PLU:October. I’m touring around a lot at the moment, and although I’ve got all these tracks it’s going to take me a couple of months to piece it all together – it normally takes me two years to make an album, but I’m going to take a different approach to this one. Jumble Massive which I did for Soleilmoon, that took two months to make, where as my Hot Air album Thermos Explorer is a compilation of two and a half years of work. It’s put together in a different way – with no less care, but with a different way of working.

FREQ: How are you working on it?

PLU: It’s all just done in my sampler on floppy discs; I put my tracks together in different sections because there’s not enough space in the memory of my sampler – which enforces composition on my work.

FREQ: You take the limitations of the equipment and use them?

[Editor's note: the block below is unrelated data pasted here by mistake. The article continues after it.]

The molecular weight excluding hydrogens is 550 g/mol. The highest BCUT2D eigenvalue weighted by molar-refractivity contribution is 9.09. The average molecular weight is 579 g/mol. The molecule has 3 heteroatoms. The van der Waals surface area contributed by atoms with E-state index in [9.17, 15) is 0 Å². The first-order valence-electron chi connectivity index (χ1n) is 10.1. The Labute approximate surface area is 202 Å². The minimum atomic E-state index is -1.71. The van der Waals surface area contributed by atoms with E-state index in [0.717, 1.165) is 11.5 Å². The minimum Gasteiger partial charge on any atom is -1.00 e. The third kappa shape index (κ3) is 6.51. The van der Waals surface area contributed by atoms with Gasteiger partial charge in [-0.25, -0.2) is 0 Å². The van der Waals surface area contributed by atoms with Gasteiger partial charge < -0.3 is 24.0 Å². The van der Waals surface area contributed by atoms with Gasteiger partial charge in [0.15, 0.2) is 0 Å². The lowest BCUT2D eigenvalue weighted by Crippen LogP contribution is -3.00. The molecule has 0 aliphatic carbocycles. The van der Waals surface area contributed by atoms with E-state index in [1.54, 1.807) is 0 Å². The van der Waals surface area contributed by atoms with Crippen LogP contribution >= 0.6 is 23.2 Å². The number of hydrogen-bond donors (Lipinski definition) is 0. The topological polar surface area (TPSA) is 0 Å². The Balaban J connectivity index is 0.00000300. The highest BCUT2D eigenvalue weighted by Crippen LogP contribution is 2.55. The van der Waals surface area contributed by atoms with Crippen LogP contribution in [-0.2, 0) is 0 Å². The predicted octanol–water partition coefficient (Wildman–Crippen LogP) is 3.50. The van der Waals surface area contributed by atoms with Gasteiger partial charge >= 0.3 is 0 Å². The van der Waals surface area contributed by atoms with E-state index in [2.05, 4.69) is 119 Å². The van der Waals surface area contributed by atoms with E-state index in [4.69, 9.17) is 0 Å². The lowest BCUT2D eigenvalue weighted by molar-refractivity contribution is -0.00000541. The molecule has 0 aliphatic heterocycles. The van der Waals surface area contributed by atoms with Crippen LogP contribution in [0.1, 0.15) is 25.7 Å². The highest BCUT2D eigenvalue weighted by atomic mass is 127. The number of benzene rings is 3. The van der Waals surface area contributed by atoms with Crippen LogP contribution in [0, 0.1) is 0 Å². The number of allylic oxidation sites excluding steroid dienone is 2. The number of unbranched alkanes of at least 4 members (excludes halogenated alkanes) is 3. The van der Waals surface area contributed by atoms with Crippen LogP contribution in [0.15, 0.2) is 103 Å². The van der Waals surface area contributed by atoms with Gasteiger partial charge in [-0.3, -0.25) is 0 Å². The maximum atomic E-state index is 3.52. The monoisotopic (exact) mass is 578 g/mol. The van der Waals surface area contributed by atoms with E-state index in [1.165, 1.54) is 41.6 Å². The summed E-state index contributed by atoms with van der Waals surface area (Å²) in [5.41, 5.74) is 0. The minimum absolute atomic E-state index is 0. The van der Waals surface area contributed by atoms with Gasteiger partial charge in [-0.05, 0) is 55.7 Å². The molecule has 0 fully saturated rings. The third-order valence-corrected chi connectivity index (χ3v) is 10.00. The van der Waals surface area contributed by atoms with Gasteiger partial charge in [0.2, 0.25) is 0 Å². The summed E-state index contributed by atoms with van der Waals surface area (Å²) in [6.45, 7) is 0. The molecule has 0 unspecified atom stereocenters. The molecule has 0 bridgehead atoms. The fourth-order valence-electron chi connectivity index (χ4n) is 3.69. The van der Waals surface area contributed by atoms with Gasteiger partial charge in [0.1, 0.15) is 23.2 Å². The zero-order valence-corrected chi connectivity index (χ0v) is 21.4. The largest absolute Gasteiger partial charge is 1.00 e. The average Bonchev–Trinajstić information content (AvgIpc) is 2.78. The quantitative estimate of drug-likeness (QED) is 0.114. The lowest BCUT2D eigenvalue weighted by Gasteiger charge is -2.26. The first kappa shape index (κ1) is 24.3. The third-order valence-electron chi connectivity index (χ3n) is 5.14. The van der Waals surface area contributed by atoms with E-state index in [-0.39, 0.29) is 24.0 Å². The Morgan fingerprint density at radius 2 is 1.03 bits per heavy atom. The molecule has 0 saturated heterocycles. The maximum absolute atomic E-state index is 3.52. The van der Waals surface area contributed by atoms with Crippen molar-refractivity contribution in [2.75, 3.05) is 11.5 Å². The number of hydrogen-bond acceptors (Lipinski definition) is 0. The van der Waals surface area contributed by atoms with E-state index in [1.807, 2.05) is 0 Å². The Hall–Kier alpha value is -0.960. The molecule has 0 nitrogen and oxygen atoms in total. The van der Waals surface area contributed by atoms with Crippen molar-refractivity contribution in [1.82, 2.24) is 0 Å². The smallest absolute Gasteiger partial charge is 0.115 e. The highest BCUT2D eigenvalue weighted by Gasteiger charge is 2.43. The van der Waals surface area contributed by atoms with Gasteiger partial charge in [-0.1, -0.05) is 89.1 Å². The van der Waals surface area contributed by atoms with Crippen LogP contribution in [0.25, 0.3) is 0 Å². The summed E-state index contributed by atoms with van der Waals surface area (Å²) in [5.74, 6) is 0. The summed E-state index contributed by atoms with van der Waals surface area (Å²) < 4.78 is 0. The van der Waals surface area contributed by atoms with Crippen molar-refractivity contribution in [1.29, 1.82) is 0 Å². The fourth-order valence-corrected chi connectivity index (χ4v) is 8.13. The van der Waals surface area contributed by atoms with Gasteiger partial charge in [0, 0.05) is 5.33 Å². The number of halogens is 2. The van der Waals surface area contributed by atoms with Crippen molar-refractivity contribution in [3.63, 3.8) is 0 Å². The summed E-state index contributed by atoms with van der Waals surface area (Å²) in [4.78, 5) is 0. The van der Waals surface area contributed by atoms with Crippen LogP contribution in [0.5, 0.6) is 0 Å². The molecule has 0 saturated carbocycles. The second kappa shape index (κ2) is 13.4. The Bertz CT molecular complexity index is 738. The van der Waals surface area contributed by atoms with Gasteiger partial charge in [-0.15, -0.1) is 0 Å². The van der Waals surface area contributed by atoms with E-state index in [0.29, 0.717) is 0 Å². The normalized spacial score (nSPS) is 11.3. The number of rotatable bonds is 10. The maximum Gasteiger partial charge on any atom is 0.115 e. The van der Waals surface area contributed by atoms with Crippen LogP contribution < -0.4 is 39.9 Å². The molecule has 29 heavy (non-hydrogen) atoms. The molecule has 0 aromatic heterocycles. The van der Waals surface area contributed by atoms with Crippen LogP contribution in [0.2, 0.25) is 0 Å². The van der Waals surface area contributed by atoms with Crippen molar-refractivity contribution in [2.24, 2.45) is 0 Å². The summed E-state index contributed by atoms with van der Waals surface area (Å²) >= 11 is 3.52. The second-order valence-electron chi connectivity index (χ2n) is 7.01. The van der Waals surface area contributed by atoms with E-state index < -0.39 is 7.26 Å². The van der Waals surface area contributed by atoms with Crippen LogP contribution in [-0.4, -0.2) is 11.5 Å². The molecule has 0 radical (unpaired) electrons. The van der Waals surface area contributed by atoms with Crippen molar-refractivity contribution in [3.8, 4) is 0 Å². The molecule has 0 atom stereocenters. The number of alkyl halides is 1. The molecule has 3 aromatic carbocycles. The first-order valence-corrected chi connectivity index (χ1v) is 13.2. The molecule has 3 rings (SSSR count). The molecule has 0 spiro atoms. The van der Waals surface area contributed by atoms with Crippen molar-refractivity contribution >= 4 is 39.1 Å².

PLU: That’s always been the case, just because I’ve never really had any money behind me to run things, so it’s always been restricted. I bought the sampler in 1994, and didn’t buy anything else until last year when I bought the computer with some Arts Council money, to start making video collages for live performance. That I decided to do when I started playing live, because I started off DJing, but I didn’t like the way you were seen as some kind of slave to the audience, as unless it was a really interesting place, people just ignored the music. I didn’t like the lack of respect, so I decided I was going to move over to the live set idea, and thought I’ve got to have a visual focus, so that people will have no excuse but to pay attention.